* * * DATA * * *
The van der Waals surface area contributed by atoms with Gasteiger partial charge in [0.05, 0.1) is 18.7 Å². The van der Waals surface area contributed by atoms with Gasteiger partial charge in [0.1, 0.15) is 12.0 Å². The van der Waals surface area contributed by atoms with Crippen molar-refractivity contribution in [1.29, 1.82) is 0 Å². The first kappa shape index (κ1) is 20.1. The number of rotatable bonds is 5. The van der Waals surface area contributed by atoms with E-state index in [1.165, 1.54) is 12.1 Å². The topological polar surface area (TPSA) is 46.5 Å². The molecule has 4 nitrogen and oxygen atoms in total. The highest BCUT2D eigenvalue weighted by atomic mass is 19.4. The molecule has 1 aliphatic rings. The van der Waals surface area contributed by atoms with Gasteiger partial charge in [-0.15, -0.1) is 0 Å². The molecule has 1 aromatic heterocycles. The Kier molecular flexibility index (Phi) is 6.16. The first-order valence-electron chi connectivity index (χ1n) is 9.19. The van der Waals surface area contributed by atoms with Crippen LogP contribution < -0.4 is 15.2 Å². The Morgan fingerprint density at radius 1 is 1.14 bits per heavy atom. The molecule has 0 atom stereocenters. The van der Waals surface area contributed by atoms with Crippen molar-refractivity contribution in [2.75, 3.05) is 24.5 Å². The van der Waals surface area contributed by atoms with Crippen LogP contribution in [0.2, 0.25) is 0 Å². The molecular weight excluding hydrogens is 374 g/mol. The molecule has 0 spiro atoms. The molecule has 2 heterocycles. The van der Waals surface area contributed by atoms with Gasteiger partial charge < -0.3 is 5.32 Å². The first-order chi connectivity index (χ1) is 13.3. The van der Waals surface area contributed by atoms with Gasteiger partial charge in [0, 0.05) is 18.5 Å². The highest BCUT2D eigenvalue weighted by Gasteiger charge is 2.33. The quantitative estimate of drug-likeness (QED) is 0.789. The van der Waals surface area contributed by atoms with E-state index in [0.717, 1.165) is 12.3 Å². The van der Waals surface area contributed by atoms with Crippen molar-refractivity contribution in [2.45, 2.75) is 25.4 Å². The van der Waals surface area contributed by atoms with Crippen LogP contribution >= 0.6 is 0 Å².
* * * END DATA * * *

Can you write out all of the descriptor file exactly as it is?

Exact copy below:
The van der Waals surface area contributed by atoms with Gasteiger partial charge in [0.05, 0.1) is 18.7 Å². The van der Waals surface area contributed by atoms with Gasteiger partial charge in [0.1, 0.15) is 12.0 Å². The van der Waals surface area contributed by atoms with Crippen molar-refractivity contribution in [1.29, 1.82) is 0 Å². The first kappa shape index (κ1) is 20.1. The number of rotatable bonds is 5. The van der Waals surface area contributed by atoms with E-state index in [1.165, 1.54) is 12.1 Å². The topological polar surface area (TPSA) is 46.5 Å². The molecule has 4 nitrogen and oxygen atoms in total. The highest BCUT2D eigenvalue weighted by atomic mass is 19.4. The molecule has 1 aliphatic rings. The van der Waals surface area contributed by atoms with Gasteiger partial charge in [-0.15, -0.1) is 0 Å². The molecule has 1 aromatic heterocycles. The Kier molecular flexibility index (Phi) is 6.16. The first-order valence-electron chi connectivity index (χ1n) is 9.19. The van der Waals surface area contributed by atoms with Crippen LogP contribution < -0.4 is 15.2 Å². The Morgan fingerprint density at radius 1 is 1.14 bits per heavy atom. The molecule has 0 atom stereocenters. The van der Waals surface area contributed by atoms with Crippen molar-refractivity contribution in [2.75, 3.05) is 24.5 Å². The van der Waals surface area contributed by atoms with Crippen LogP contribution in [0.2, 0.25) is 0 Å². The molecular weight excluding hydrogens is 374 g/mol. The molecule has 0 spiro atoms. The molecule has 2 heterocycles. The van der Waals surface area contributed by atoms with Gasteiger partial charge < -0.3 is 5.32 Å². The first-order chi connectivity index (χ1) is 13.3. The van der Waals surface area contributed by atoms with Gasteiger partial charge in [0, 0.05) is 18.5 Å². The highest BCUT2D eigenvalue weighted by Gasteiger charge is 2.33. The quantitative estimate of drug-likeness (QED) is 0.789. The van der Waals surface area contributed by atoms with E-state index in [0.717, 1.165) is 12.3 Å². The van der Waals surface area contributed by atoms with Crippen molar-refractivity contribution in [2.45, 2.75) is 25.4 Å². The van der Waals surface area contributed by atoms with Crippen LogP contribution >= 0.6 is 0 Å².